Green Mountain College offered a belly dance class free of charge and they put on wonderful shows where I found myself returning to my room practicing the moves I had seen. This, my last semester of college (five year run as my mom and grandmother both passed my sophomore year), I thought it would be a great idea to make myself really, REALLY uncomfortable. My teacher Susanne taught me the beauty of the human form and the spirit that come from ITS dancing. I quickly learned that my body, because of tribal dance, was something to be honored. I am and have been forever grateful to have her in my life and for all the knowledge I have received because of her. The eating disordered mind to recovery is a constant process and I have often said that I would be worried if I could no longer be a tribal dancer. I hope to one day hold classes for young girls in which I hope to teach them to love themselves and their bodies before society can give them any thought on a right and wrong embodiment.

Tribal belly dance has given me more then a new appreciation for myself and my body; it has actually given me my life back and I am forever grateful. <3” ~ Allison

“I’ve been taking classes in Egyptian dance from a wonderful, body-positive teacher for a year now, and I love it. For most of my life, I had internalized the message that a body like mine is worthy of nothing but scorn and derision, and could not possibly be graceful enough to dance. I had always wanted to take belly dance, but had been afraid to try. Finally, at the age of 41, I decided to jump in, critics be hanged. I don’t regret that decision for an instant. It has been wonderfully freeing and empowering to discover that I, too, can be graceful, powerful, and beautiful in the dance. I’ve developed core strength, have much more flexibility, and, perhaps most importantly, love my big, beautiful body and how it allows me to dance. Belly dance truly has transformed my body image, and my life.” ~ Amy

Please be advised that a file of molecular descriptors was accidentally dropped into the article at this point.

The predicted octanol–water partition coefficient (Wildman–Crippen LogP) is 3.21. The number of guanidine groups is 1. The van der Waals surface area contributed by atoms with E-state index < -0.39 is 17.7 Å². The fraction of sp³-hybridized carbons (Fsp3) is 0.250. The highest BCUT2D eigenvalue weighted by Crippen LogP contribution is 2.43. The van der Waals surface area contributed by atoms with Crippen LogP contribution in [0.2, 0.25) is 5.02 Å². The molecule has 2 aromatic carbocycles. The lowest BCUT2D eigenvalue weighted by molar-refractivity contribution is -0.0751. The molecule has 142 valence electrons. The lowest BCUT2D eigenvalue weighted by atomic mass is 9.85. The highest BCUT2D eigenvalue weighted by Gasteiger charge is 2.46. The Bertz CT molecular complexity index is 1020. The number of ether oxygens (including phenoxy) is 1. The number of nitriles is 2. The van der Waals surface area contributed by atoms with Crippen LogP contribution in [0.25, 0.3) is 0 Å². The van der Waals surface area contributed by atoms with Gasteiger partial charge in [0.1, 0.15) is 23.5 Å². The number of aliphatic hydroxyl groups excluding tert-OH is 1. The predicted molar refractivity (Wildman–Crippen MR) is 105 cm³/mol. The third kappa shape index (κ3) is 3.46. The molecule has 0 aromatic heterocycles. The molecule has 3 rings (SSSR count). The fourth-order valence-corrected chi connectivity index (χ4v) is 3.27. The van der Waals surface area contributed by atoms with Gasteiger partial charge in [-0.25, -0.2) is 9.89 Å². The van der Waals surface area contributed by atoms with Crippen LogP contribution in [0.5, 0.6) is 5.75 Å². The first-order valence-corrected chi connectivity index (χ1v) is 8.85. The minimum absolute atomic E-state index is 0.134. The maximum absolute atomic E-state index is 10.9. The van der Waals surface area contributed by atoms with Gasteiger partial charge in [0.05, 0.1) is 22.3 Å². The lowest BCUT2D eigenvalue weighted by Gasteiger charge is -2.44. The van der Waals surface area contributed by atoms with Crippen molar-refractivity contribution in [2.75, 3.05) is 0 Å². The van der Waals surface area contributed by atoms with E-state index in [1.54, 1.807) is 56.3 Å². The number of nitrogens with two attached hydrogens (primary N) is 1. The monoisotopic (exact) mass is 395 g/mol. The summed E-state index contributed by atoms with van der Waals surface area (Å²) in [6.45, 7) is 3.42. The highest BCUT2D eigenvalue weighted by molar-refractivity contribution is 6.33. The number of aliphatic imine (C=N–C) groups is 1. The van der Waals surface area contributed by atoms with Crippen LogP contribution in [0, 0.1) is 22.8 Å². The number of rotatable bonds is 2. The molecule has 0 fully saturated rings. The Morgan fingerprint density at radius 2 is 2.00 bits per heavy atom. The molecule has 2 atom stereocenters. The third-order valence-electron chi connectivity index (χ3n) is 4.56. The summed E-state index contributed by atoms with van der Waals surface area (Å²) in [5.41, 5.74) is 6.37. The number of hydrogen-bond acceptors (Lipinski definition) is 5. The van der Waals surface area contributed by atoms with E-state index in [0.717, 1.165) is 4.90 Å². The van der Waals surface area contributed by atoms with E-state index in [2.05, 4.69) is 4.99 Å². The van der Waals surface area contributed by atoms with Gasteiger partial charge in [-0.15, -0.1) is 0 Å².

“Before belly dance.. I never took a picture since I avoided cameras… I would have such anxiety with people thinking I was always going to be rejected and had no female friends. Belly dance brought my mojo back,, my health.. my pride and many relationships that have taught me so much about acceptance and giving and expressing joy to be alive…and now there are pictures to prove it…” ~ Feiruze via Facebook

And finally, and most concisely…

“There are not words enough. I’ll think on it and try to describe it all…but that may take a while.” ~ Ylluria

It’s not too late to add to the conversation! Leave your comments about how belly dance has transformed your body image below!

And now for Aprils’s Question of the Month: What is your single biggest costuming challenge? You can only pick one! But please expand on why this is a challenge for you.


About Andalee

Andalee is the founder of Belly Dance at Any Size. She is an Oriental dancer and instructor from Durham, NC, now based in Montpellier, France. She has been dancing since 2005 and teaching since 2008. Her mission is to promote Oriental Dance (a.k.a. belly dance) as a respected and valid performance art.